Collin Desha also known as Low Hum, grew up in Hawaii and then later on moved to LA at 17 to expand his music. He was super inspired by his peers- this made him determined to start writing, recording and producing music, he set up his own home studio. I catch up with him and chat all things strictly music.
What got you into music, what was your inspiration?
It’s always felt like a language I was taught from birth. As early as I can remember I have felt extremely comforted by music and once I started creating it, it helped me communicate my feelings. Also In Hawaii we would jam ukulele during recess at school, I always remember that time of my life being very influential to my musical development.
Can you tell us a bit about your songwriting process?
I love to start my process by making beats and different sounds in Ableton. Sort of a rough sketch of an idea with really no agenda in mind. I plant TONS of those seeds. In time they grow and evolve into song ideas. Usually I start to articulate the meaning of the song and write melodies next. Once that is born, I usually play them on my acoustic guitar to be sure they are song worthy and then complete them from there. Sometimes it takes days and sometimes it takes months.
What’s the story behind your album “Room to Breathe”? And anything about which songs mean most to you on there?
Room To Breathe is a lens into my world. It’s the reality I live in and the one I got to create. And each of the songs explore a part of this room that I’ve created. Nebraska and Crimson Cardinal are about loved ones that have passed, so I find a very deep emotional connection with those songs. But in all honesty (and without sounding cheesy) I don’t really have a favourite, it’s kinda like choosing your favourite child. There’s a little something special in all of them. Do you have creative direction behind your music videos? What types of music videos are you more interested in having promote your work?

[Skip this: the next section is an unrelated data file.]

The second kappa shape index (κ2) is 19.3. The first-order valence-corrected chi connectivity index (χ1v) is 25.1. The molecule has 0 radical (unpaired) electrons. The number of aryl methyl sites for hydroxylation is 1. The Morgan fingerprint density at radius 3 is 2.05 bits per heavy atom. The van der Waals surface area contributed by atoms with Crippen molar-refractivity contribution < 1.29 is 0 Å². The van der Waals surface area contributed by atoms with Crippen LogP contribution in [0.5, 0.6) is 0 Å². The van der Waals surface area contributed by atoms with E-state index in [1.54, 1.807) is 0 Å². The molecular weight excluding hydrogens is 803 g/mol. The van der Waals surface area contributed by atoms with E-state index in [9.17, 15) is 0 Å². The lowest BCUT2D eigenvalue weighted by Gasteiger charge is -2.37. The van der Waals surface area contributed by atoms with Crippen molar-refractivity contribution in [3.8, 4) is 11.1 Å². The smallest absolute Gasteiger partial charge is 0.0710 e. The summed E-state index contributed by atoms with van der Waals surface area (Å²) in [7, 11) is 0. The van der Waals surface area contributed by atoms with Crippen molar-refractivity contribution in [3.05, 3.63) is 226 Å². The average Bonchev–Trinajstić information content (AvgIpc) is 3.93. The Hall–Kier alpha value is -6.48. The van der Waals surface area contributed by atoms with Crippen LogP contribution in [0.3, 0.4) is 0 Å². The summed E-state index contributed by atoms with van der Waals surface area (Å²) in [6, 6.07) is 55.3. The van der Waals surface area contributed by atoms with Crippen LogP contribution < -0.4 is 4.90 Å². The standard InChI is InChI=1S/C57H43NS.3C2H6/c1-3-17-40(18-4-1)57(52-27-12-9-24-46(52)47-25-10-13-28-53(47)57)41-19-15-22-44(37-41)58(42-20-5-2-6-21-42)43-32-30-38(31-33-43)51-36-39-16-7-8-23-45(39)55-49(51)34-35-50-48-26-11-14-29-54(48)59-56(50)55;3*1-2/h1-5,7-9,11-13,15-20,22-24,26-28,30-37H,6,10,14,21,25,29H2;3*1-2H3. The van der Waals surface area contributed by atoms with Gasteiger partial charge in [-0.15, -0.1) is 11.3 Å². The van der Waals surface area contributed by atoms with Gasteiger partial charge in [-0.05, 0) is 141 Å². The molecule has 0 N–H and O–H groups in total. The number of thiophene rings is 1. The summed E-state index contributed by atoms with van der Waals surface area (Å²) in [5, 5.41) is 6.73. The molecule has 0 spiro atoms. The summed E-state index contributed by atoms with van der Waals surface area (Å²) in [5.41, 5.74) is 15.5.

The animation videos we have done so far we’re all done by Bryan Lee and myself. Bryan Lee was the animator and wrote the animation’s story for “Strange Love” but I directed and wrote “I don’t know me like you do”. I love animation because the viewer has a different set of rules when judging this medium. Anything goes and for me it’s such a freeing experience to work with that perspective.
Are you collaborating with anyone at the moment and have you collaborated with anyone in the past, what has this process taught you?
Right now Jules De Gasperis is my closest contributor. He mixed the record and has a good amount of influence from a production stand point. It’s tricky letting people in and it’s taught me to be very precious with the process. But I do plan to collaborate when it’s right and I love to listen to what other peers are working on.
What type of music did you grow up listening to?
Hawaiian music until I was about 13. I stumbled upon punk music through surfing videos and it was my gateway into electric guitars. Plus punk music had a message and that resonated deeply in me. The punk ideology of being outside of the norm was massively important to me feeling like a bit of an outsider growing up in Hawaii. There wasn’t much of a scene for that stuff there so I think the political and cultural identity of punk music was a big change for me.
How does your favourite song make you feel?
My favourite songs allow me to time travel to great memories. They are able to change the mood in a room. They create conversations and passion in the people who listen to them, sometimes for good and sometimes bringing up more controversial ideas. I think that’s what music is all about.
Do you prefer playing live or recording in a studio?
Both, they are their own beasts and one feeds the other. It’s kinda like asking if you prefer air or water, both are crucial for life.
What would you say are your top tips in surviving in the music industry?
Truly love what you do. There are MANY uncertainties in this business but trusting the players around you and believing in your art has always produced quality results for me.
Low Hum’s debut album ‘Room To Breathe’ is out 7th June on Last Gang Records.